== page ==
• Will our current governance structure allow for a truly integrated report or do we need to review our structure first?
  • If sustainability isn’t embedded into our governance structure yet, should we create a separate sustainability report first and produce an integrated report later down the track?

Indicator / measures Description Questions to consider
Reasoning For the organisation to benefit it is important to be able to clearly articulate the reasons why you are doing this, and to have tested this with internal stakeholders.
  • Why are we considering reporting?
Audience When considering the report, ensure it is audience ‘fit for purpose’ and materially relevant. Knowing your audience assists in creating a framework for the content and presentation of the report.
  • Who is the audience of the report?
  • Have we considered all audiences from internal and external and from immediate readers to those who they pass on to?
  • What groups/individuals may come to view the report in the future?
Delivery and communication strategy Consideration needs to be given to how to engage with your audience. Different stakeholders will require slightly different messages and modes of communication
  • Where is our audience?
  • Are they online, downloading the report or getting a hard copy?
  • How can I better engage with key stakeholders over this report?
Transparency and accountability to the report data A report must contain accurate data communicated in a transparent way which outlines what information is omitted and why, as well as any underlying assumptions in measurement methodology (i.e. metrics used, how baseline was established, modelling vs. real data etc.)
  • Who decides what goes in the report and why?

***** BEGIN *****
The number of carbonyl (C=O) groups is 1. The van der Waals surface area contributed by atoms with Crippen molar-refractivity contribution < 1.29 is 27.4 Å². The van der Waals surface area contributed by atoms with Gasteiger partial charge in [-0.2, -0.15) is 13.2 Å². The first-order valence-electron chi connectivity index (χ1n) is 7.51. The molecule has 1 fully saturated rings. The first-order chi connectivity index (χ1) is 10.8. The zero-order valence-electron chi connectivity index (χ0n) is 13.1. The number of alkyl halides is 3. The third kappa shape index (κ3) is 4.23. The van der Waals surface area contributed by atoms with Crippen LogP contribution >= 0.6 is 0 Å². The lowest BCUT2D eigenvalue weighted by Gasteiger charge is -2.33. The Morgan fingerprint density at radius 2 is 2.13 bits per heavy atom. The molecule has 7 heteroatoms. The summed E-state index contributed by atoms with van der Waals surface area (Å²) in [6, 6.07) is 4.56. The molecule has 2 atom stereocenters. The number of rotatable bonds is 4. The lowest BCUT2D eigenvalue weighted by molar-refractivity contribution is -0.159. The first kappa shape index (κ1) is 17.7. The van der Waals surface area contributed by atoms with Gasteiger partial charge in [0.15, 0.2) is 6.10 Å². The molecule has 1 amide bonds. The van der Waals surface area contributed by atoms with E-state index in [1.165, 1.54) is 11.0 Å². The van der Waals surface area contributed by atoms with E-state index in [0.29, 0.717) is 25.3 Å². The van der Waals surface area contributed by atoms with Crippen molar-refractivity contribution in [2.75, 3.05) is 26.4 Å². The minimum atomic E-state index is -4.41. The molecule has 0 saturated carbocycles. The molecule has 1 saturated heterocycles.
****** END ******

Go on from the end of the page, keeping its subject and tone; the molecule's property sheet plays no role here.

• How do we ensure data is accurate?
  • What supporting documentation do we need to have on hand if the report is questioned?
Resourcing the report To develop a true and genuine integrated report can be a resource-intense activity requiring considerable effort. There must be a commitment to resource reporting, ranging from time commitments, to actual dollars spent. It may also include spending funds on data systems.
  • How closely aligned are our current reporting methods to those we desire?
  • What will need to change?
  • How is reporting going to be resourced?
  • Have we developed reporting capability (e.g. project management, stakeholder engagement, materiality, data collection, analysis and presentation, content development, copy writing etc)?
  • Where is there support for reporting in the organisation?
Externally rated report External assurance or verification is available through select providers. Having a report ‘externally verified’ will demonstrate a non-biased, credible assessment of business activities, Before talking to a service provider, it is important to have a sense of what you intend to gain from this investment.
  • Will we have the report externally assured/verified?
  • Have we researched potential companies and costed this exercise?
  • Is it feasible?